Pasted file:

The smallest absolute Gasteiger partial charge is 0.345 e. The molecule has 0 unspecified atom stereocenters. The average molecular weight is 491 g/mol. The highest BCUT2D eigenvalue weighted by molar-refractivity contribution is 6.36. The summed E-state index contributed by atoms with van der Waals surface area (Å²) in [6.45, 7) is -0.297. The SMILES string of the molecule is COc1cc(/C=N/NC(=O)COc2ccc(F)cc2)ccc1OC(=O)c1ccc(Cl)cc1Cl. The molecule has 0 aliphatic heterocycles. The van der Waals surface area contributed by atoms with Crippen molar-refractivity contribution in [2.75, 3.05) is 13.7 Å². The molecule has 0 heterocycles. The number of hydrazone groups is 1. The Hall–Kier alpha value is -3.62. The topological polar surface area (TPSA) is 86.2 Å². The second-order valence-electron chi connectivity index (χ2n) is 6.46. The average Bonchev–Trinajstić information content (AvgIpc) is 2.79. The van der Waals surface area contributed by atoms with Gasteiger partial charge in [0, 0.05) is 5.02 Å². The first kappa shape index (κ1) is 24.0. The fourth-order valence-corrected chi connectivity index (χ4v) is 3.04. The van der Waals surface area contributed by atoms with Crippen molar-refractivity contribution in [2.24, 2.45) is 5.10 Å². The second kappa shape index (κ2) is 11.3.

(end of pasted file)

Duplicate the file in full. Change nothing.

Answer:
The smallest absolute Gasteiger partial charge is 0.345 e. The molecule has 0 unspecified atom stereocenters. The average molecular weight is 491 g/mol. The highest BCUT2D eigenvalue weighted by molar-refractivity contribution is 6.36. The summed E-state index contributed by atoms with van der Waals surface area (Å²) in [6.45, 7) is -0.297. The SMILES string of the molecule is COc1cc(/C=N/NC(=O)COc2ccc(F)cc2)ccc1OC(=O)c1ccc(Cl)cc1Cl. The molecule has 0 aliphatic heterocycles. The van der Waals surface area contributed by atoms with Crippen molar-refractivity contribution in [2.75, 3.05) is 13.7 Å². The molecule has 0 heterocycles. The number of hydrazone groups is 1. The Hall–Kier alpha value is -3.62. The topological polar surface area (TPSA) is 86.2 Å². The second-order valence-electron chi connectivity index (χ2n) is 6.46. The average Bonchev–Trinajstić information content (AvgIpc) is 2.79. The van der Waals surface area contributed by atoms with Gasteiger partial charge in [0, 0.05) is 5.02 Å². The first kappa shape index (κ1) is 24.0. The fourth-order valence-corrected chi connectivity index (χ4v) is 3.04. The van der Waals surface area contributed by atoms with Crippen molar-refractivity contribution in [2.24, 2.45) is 5.10 Å². The second kappa shape index (κ2) is 11.3.